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Purdue slaying suspect tries again to drop lawyer

LAFAYETTE, Ind. – A northeast Indiana man charged with killing a fellow Purdue University student during a classroom attack is trying again to drop his Fort Wayne defense attorney.

Last month, a Tippecanoe County judge rejected 23-year-old Cody Cousins’ first request to dismiss his attorney, ruling that a motion filed by his attorney did not meet the criteria for such action. Cousins’ latest address was listed as Warsaw.

But attorney Robert Gevers filed a second motion after Tippecanoe Superior Judge Thomas Busch denied the attorney’s first motion on April 22, the Journal & Courier reported (http://on.jconline.com/RrpqGF).

In that second filing, Gevers states that “... Mr. Cousins directly informed counsel that Mr. Cousins no longer desired counsel’s representation, and the attorney-client relationship has become irreparably deteriorated as a result of such conversations and encounters.”

That criteria fit one of the reasons for counsel to be granted permission to withdraw which Busch cited in his order denying Gevers’ first motion to withdraw.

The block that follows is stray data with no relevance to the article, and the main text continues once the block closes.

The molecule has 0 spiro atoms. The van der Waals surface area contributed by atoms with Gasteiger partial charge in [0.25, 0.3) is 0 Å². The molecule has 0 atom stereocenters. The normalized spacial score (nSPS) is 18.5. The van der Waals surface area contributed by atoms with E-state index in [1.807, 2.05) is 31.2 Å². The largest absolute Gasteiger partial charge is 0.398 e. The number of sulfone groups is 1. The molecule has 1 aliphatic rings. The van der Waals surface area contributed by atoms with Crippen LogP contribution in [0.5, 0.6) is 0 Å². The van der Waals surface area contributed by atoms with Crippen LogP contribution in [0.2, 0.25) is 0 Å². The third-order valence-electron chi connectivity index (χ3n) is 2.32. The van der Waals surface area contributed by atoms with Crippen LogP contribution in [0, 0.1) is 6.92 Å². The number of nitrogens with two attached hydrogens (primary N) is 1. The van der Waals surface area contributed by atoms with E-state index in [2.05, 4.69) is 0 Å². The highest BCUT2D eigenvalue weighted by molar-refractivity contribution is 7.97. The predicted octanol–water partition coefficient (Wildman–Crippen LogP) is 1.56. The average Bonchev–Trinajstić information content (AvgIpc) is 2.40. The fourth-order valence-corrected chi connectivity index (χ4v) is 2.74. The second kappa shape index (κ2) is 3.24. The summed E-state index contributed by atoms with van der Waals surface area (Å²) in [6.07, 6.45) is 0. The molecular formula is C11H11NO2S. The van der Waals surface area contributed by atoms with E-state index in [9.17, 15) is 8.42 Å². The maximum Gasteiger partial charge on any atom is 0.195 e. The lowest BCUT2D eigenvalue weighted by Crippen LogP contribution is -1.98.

The judge set a Thursday hearing to consider the new motion and hear from the Warsaw man about his effort to drop Gevers’ services and instead represent himself in court.

Cousins is charged with murder in the Jan. 21 killing of 21-year-old Andrew Boldt of West Bend, Wisconsin, inside a classroom on the West Lafayette campus.

Prosecutors allege that Cousins shot and stabbed Boldt before fellow students inside Purdue’s Electrical Engineering Building.

Police and prosecutors haven’t indicated a possible motive for the attack, and court documents have not cited a possible motive for the slaying.

Both Cousins and Boldt were seniors and teaching assistants, but it wasn’t clear if or how they knew each other.

Gevers was retained as Cousins’ attorney shortly before Cousins’ Jan. 23 initial hearing on the murder charge. He also represented Cousins at a March 7 pretrial hearing, during which Cousins’ trial date was set as Oct. 6.

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